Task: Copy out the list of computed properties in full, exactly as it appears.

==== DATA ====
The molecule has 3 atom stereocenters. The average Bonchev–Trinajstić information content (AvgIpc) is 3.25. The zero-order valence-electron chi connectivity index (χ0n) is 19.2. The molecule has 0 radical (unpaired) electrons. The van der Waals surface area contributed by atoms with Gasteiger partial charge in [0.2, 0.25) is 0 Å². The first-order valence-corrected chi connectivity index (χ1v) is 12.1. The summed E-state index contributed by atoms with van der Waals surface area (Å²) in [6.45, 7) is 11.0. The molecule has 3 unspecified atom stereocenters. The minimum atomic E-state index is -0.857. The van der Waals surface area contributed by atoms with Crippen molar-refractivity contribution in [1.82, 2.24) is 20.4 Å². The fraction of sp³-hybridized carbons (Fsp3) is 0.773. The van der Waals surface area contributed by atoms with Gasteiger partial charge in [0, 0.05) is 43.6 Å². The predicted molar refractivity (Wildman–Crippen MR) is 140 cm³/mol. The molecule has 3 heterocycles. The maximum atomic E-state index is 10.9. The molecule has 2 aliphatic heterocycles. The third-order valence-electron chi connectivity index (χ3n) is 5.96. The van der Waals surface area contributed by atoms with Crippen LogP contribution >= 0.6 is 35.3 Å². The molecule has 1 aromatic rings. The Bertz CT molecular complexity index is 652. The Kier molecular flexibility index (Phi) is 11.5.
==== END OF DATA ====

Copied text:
The molecule has 3 atom stereocenters. The average Bonchev–Trinajstić information content (AvgIpc) is 3.25. The zero-order valence-electron chi connectivity index (χ0n) is 19.2. The molecule has 0 radical (unpaired) electrons. The van der Waals surface area contributed by atoms with Gasteiger partial charge in [0.2, 0.25) is 0 Å². The first-order valence-corrected chi connectivity index (χ1v) is 12.1. The summed E-state index contributed by atoms with van der Waals surface area (Å²) in [6.45, 7) is 11.0. The molecule has 3 unspecified atom stereocenters. The minimum atomic E-state index is -0.857. The van der Waals surface area contributed by atoms with Crippen molar-refractivity contribution in [1.82, 2.24) is 20.4 Å². The fraction of sp³-hybridized carbons (Fsp3) is 0.773. The van der Waals surface area contributed by atoms with Gasteiger partial charge in [0, 0.05) is 43.6 Å². The predicted molar refractivity (Wildman–Crippen MR) is 140 cm³/mol. The molecule has 3 heterocycles. The maximum atomic E-state index is 10.9. The molecule has 2 aliphatic heterocycles. The third-order valence-electron chi connectivity index (χ3n) is 5.96. The van der Waals surface area contributed by atoms with Crippen LogP contribution >= 0.6 is 35.3 Å². The molecule has 1 aromatic rings. The Bertz CT molecular complexity index is 652. The Kier molecular flexibility index (Phi) is 11.5.